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CASE REPORTS in HAEMATOLOGY
(Paper co-edited with the European LeukemiaNet)
T-cell acute lymphoblastic leukemia with t(7;14)(p15;q11.2)/HOXA-TCRA/D and biallelic deletion of CDKN2A. Case report and literature review
 
Written2014-01Jonathon Mahlow, Salah Ebrahim, Anwar N Mohamed
Cytogenetics Laboratory, Pathology Department, Wayne State University School of Medicine and Detroit Medical Center, Detroit MI, USA
Clinics
Age and sex : 9 year(s) old male patient.
Previous History : no preleukemia
no previous malignant disease
no inborn condition of note
Organomegaly : no hepatomegaly ; splenomegaly ; enlarged lymph nodes ; no central nervous system involvement
Note : Positive for splenomegaly, bilateral enlarged kidneys, large mediastinal mass, extensive lymphadenopathy of intrathoracic, retroperitoneal, cervical, and axillary regions. Cerebral spinal fluid negative for malignant cells.
Blood
WBC : 31.6 x 109/L ; Hb : 8.6 g/dL ; platelets : 15 x 109/L; blasts : 65 % .
Bone marrow : Dry tap
Note : Peripheral blood showed anemia, thrombocytopenia and leukocytosis.
Cyto pathology classification
Cytology : Peripheral blood smear showed large L2 lymphoblasts with nucleoli, normochromic, normocytic RBCs and markedly decreased platelets.
Immunophenotype : Flow cytometric analysis of peripheral blood demonstrated an abnormal CD45dim circulating lymphoblasts (75%) expressing CD2, CD5, CD7, CD8, CD10, cytoplasmic CD3, TdT and partially expressing weak CD30. Overall, these findings were consistent with T-cell malignancy.
Rearranged Ig Tcr : No rearrangements of TCRB and TCRA/D genes by FISH.
Electron microscopy : Not performed.
Precise diagnosis : T-cell acute lymphoblastic leukemia (T-ALL).
Survival
Date of diagnosis: 09-2013
Treatment : Patient was treated with COG-AALL00434 protocol including vincristine, daunorubicin hydrochloride, prednisone, pegaspargase, and intrathecal cytarabine and methotrexate.
Complete remission was obtained
Treatment related death : -
Relapse : -
Status : Alive 01-2014
Survival : 4 month(s)
Karyotype
Sample : Peripheral blood ; culture time : 24 h, and 48hrs unstimulated cultures ; banding : GTG
Results : 46, XY,del(6)(q14q21),t(7;14)(p15;q11.2),del(9)(p13)[12]/92,idemx2,[7]/46,XY[1] (Figure 1)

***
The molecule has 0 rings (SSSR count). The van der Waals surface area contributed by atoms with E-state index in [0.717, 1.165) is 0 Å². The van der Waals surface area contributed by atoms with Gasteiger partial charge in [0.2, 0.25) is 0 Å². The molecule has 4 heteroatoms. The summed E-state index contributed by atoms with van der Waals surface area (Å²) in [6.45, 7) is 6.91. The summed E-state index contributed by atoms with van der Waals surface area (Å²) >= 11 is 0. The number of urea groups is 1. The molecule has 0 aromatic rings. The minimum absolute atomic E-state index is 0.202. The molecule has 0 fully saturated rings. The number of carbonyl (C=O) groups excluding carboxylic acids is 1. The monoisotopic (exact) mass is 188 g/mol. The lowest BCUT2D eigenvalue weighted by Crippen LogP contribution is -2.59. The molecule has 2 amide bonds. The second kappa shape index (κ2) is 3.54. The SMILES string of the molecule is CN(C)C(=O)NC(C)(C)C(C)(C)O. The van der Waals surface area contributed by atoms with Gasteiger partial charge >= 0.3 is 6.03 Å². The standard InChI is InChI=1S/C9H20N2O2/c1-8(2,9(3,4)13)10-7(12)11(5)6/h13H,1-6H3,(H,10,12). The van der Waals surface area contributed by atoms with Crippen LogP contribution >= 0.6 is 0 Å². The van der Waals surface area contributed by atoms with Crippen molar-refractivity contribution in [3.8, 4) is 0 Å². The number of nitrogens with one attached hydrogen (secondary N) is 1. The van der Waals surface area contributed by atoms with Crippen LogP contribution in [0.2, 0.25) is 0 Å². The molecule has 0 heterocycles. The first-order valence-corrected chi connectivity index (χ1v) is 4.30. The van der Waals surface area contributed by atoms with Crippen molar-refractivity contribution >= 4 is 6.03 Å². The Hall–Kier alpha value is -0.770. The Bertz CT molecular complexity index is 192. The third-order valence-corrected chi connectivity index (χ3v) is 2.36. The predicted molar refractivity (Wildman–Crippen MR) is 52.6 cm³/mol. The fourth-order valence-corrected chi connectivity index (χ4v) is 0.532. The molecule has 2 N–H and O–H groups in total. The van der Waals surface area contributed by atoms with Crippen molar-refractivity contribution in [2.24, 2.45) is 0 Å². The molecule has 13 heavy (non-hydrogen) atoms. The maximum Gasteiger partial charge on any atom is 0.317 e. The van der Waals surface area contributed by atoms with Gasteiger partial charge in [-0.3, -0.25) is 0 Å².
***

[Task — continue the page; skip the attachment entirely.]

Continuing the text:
Other molecular cytogenetics technics : Fluorescence in situ hybridization (FISH)
FISH using Vysis LSI BCR/ABL, CDKN2A/CEP-9 and TCRA/D, as well as Cytocell TCRB DNA probes was performed on peripheral blood harvested pellet. FISH analysis revealed four copies for TCRB/7q34, TRA/D/14q11.2, BCR/22q11.2, and ABL/9q34 in approximately 50% of cells, representing the pseudotetraploid cell line observed by karyotype. No BCR/ABL gene fusion was detected in any cell line. The hybridization with the CDKN2A/CEP9 probe set produced nullisomy (biallelic loss) of the CDKN2A in 79% of cells but four copies of the control CEP-9 in 44% of cells and two copies in the remaining 35% while the normal cells had 2 copies of each (Figure 2).
To verify the results of chromosome analysis with respect to t(7;14), confirmatory FISH was performed using Signature Genomic DNA probes BAC probes RP11-1132K14/7p15 (orange) covering the HOXA cluster genes and CTD-2555K7/14q11.2 (green) laying immediately telomeric to the TCRA/D/14q11.2 coding region. The hybridization revealed a fusion pattern; one fusion signal in the pseudodiploid and two fusion signals in the pseudotetraploid cells (Figure 3).
Array Comparative Genomic Hybridization (aCGH)
Genomic DNA was isolated from peripheral blood using a Puregene kit (Gentra Systems, Minneapolis, MN). The aCGH was performed using a genome wide oligonucleotide + single nucleotide polymorphism based microarray containing 180K-features (SurePrint G3 GGXChip + SNP v1.0 4x180k Agilent Technologies, St Clara, CA). The microarray slide was scanned by Agilent G2565 CA microarray scanner system with data imported to aCGH Analytics Software (Genoglyphix™; Signature Genomic Laboratories). The array design and genomic coordinates are based on NCBI build 37 (hg19).